ASHWAUBENON Wis. — Part of Ben Kvalo’s job is playing video games.
After all, he and Midwest Games are there to help the developers bring those ideas and products to market and in front of gamers.
He recently demonstrated one of the titles Midwest Games is working with.
“This game is RA RA BOOM from Gylee Games in Cincinnati, Ohio,” he said. “It’s a four-person beat-em-style game with four female protagonists that are basically trying to save the world from AI.”
Midwest Games launched in late August at TitletownTech in Ashwaubenon.
As a game publisher, it provides help to independent developers through things like financing, quality assurance, marketing and other support.
It’s focused on helping game developers in the Midwest.
“One of our big goals it to really change where games come from,” said Kvalo, a Portage native who graduated from the University of Wisconsin-Green Bay. “So much of the industry is consolidated in three states in the U.S. and there’s a lot of opportunity and talent in regions like the Midwest and Wisconsin that could be staying in the Midwest if they had the opportunity.”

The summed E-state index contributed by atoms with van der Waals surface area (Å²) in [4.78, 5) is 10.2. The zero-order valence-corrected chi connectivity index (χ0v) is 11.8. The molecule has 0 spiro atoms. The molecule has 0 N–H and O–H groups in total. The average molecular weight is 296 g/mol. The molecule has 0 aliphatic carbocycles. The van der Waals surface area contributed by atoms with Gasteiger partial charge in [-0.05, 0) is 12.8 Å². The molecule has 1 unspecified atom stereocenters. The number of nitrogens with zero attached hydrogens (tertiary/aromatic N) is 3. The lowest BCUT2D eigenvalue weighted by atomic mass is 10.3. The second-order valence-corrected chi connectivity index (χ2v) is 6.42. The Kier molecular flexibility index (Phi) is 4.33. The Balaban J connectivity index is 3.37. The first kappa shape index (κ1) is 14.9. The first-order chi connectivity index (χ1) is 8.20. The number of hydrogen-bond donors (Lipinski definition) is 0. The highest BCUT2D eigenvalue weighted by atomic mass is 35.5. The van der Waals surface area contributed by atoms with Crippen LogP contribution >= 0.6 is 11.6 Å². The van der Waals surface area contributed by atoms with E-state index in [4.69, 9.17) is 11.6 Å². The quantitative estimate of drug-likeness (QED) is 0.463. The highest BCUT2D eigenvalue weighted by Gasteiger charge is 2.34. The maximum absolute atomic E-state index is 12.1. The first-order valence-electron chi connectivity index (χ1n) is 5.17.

TitletownTech Partner Cordero Barkley said Midwest Games fills a gap in video game publishers in the region.
“Many people don’t realize there is a ton of development talent that happens here,” he said. “Developer talent, studio talent and a lot of that talent ends up going to the coast to find those opportunities. As a publisher in the Midwest, there are no major publishers in the gaming space that exist, but Midwest Games has a chance to change that narrative.”
Over the past five years, TitletownTech has grown the number of companies it’s supporting to more than 30.
“The unique part of what’s happening now is we’ve kind of moved from people thought this would work to now people believe it will work,” Barkley said.
Kvalo has worked for some of the biggest names in video games and entertainment — outside of Wisconsin.
He said other game development hubs, like Austin, Texas and parts of Scandinavia, sprung up from small beginnings.
“I see a lot of potential here to be able to grow into something so much larger,” Kvalo said. “It just needs a little bit of a push from folks who have come from the industry and know how it works and know how to build it. It’s just building the ecosystem.”